The post-referendum changes in Turkey will have far reaching implications not only for the form of government but also for the long-term future of the republic and adversely affect democratic consolidation.
What to make of the combination of Trump’s missile strikes in Syria, changes of mind about China and Russia, warnings to North Korea, signals about scaling up military presence in Afghanistan, and outreach to Turkey?
The Turkish republic stands at a crucial juncture today. The latest constitutional amendment will change Turkey’s 94-year old parliamentary system of government. As the constitutional amendment bill awaits referendum, serious questions arise about the direction in which Turkey is heading.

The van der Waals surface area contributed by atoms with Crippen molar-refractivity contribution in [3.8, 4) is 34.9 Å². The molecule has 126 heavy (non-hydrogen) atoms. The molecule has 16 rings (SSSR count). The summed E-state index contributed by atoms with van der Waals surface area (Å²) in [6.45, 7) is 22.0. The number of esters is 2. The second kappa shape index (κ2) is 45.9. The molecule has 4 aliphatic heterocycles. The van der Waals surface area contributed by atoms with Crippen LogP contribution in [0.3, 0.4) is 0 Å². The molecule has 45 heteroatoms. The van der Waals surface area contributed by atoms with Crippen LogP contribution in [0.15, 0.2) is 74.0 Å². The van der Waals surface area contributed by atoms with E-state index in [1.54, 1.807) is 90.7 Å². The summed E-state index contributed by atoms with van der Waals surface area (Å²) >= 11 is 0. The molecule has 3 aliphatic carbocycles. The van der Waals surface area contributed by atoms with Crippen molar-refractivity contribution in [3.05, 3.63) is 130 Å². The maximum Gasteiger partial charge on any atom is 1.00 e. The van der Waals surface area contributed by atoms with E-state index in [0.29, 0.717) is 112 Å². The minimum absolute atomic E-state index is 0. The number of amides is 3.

Turkey’s insistence on a role for itself risks escalating the already fraught sectarian situation in Iraq, undermining Iraqi sovereignty and not yielding any significant military or political gains for itself.
The coup has seriously dented Turkey’s image as a stable, secular, progressive and prosperous country. And Erdogan's witch-hunt has tarnished the country's reputation and credibility. Turkey’s polity and economy will take a long time to recover from the crippling attrition of recent days.